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Fundr Facts: Startup Investing Instruments, Part 2

Fundr's Convertible Note

We created Fundr to simplify the process of finding, vetting, and funding high-performing startups for investors- and our standardized convertible note is an important part of that process. In our last blog post, we outlined several financial instruments that investors typically employ when funding startups. At Fundr, we believe the right tool for investors and early-stage startups alike is the convertible note, because the debt feature of the convertible note provides investors with more protection than non-debt based tools, like the SAFE note, while still allowing startups to receive funding without debating valuation. We standardize the term sheets not only to even the playing field and fairly represent both sides of the negotiation, but also because it allows us to automate the funding process- meaning, more startups get funded faster. Here’s how Fundr’s convertible note works:

Fundr’s convertible note is indeed a conventional convertible note. With Fundr, the principal amount of the convertible note is set by our algorithm for each startup company. After agreeing on the principal amount of funding the first provision set is the duration, or term of the loan. This is the amount of time between the issuance of the convertible note and its maturity date, which is 24 months for the Fundr convertible note.

During the term of the loan, interest accrues on the principal amount of the loan. Interest is an amount charged for the borrowed money and is usually represented as a percent of the principal amount. Accrued interest on convertible notes is typically calculated using the simple interest method: Principal x Interest Rate x Time. Fundr’s interest rate is 7% per year.

At maturity, the Fundr note provides investors with the option to be paid principal and interest in full or converts into equity upon the election of the majority of the shareholders. Convertible notes may also convert ahead of the maturity date when there is a qualified transaction. A qualified transaction for the Fundr note is an equity round of financing over $500,000. With the Fundr note, conversion by a qualified transaction occurs at the lesser of two pricing options: at a discounted 80% of the price per share in the following round (legal talk for a 20% discount) or by using a valuation cap, whichever one produces the lower price.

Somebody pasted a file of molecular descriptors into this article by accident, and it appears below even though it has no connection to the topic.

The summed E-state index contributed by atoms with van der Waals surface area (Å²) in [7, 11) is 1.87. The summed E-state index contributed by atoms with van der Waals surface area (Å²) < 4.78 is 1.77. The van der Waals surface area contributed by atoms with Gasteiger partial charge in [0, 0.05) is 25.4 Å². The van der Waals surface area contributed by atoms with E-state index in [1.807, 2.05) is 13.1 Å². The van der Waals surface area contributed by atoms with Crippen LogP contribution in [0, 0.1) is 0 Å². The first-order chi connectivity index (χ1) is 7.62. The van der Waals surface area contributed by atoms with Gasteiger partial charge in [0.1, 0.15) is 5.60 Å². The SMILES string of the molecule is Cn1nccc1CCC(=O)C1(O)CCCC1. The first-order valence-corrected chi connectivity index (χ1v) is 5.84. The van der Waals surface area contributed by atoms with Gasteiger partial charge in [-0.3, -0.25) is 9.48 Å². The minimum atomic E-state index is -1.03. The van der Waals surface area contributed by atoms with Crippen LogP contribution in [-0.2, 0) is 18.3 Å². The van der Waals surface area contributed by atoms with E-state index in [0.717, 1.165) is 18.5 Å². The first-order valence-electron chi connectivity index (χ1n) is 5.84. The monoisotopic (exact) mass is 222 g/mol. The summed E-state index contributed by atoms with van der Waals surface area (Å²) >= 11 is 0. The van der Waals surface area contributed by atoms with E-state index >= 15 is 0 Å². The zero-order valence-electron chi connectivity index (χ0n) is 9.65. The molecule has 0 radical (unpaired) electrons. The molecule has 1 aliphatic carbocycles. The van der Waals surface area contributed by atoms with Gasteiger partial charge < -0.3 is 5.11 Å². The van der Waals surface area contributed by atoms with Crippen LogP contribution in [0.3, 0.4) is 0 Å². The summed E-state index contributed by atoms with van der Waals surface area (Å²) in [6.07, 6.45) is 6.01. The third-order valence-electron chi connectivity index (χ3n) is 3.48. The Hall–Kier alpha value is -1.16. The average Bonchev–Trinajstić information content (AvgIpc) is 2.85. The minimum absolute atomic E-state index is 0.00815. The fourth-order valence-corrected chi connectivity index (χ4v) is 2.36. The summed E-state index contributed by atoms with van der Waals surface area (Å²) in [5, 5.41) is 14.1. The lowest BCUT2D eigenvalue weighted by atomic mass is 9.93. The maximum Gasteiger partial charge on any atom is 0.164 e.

If there is no qualified transaction, the Fundr note can be paid off before the maturity date. This happens with a major influx of capital, normally when the company is acquired. In case of an early pay-off, Fundr note investors are offered a 2X liquidation preference, which equates to principal and interest owed plus 2X the principal. This must be paid out before other company owners receive funding from a liquidity event. The provisions above cover the fundamentals of Fundr’s convertible note and are well accepted within the industry.

In Part 3 of this series, we examine simple case studies reviewing convertible note interest calculation, pricing using a discount and a valuation cap, and a 2X liquidation preference payout.

At Fundr, we believe that the future of investing is in a refined focus on the tools employed to fund startups, combined with our proprietary algorithm that takes the guesswork out of startup viability. To learn more, or to take an angel investment workshop, please visit our website at

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